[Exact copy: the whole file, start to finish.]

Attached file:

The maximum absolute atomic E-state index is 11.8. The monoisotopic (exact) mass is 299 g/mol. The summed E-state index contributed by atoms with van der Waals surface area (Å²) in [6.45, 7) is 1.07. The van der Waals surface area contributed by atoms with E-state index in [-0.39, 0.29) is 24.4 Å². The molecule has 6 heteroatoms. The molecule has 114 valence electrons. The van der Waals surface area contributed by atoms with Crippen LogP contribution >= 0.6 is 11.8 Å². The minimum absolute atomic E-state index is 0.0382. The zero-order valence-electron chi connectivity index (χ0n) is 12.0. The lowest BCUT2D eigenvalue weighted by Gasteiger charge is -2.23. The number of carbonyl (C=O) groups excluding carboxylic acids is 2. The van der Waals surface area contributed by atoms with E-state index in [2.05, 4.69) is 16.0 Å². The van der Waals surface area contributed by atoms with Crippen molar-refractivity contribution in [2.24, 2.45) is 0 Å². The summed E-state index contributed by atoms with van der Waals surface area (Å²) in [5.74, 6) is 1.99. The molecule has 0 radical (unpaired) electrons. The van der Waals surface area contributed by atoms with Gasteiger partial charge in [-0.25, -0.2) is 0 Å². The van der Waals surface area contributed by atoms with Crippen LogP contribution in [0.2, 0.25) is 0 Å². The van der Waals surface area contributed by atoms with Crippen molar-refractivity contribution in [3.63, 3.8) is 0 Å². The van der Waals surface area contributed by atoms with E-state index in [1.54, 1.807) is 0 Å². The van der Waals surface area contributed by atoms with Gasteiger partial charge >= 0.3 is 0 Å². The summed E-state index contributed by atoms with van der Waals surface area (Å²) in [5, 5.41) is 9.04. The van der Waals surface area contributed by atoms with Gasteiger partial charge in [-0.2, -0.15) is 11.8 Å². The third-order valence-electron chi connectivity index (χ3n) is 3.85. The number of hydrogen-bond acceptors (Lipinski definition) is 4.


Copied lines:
The maximum absolute atomic E-state index is 11.8. The monoisotopic (exact) mass is 299 g/mol. The summed E-state index contributed by atoms with van der Waals surface area (Å²) in [6.45, 7) is 1.07. The van der Waals surface area contributed by atoms with E-state index in [-0.39, 0.29) is 24.4 Å². The molecule has 6 heteroatoms. The molecule has 114 valence electrons. The van der Waals surface area contributed by atoms with Crippen LogP contribution >= 0.6 is 11.8 Å². The minimum absolute atomic E-state index is 0.0382. The zero-order valence-electron chi connectivity index (χ0n) is 12.0. The lowest BCUT2D eigenvalue weighted by Gasteiger charge is -2.23. The number of carbonyl (C=O) groups excluding carboxylic acids is 2. The van der Waals surface area contributed by atoms with E-state index in [2.05, 4.69) is 16.0 Å². The van der Waals surface area contributed by atoms with Crippen molar-refractivity contribution in [2.24, 2.45) is 0 Å². The summed E-state index contributed by atoms with van der Waals surface area (Å²) in [5.74, 6) is 1.99. The molecule has 0 radical (unpaired) electrons. The van der Waals surface area contributed by atoms with Gasteiger partial charge in [-0.25, -0.2) is 0 Å². The van der Waals surface area contributed by atoms with Crippen LogP contribution in [0.2, 0.25) is 0 Å². The van der Waals surface area contributed by atoms with Crippen molar-refractivity contribution in [3.63, 3.8) is 0 Å². The van der Waals surface area contributed by atoms with E-state index in [1.54, 1.807) is 0 Å². The van der Waals surface area contributed by atoms with Gasteiger partial charge >= 0.3 is 0 Å². The summed E-state index contributed by atoms with van der Waals surface area (Å²) in [5, 5.41) is 9.04. The van der Waals surface area contributed by atoms with Gasteiger partial charge in [-0.2, -0.15) is 11.8 Å². The third-order valence-electron chi connectivity index (χ3n) is 3.85. The number of hydrogen-bond acceptors (Lipinski definition) is 4.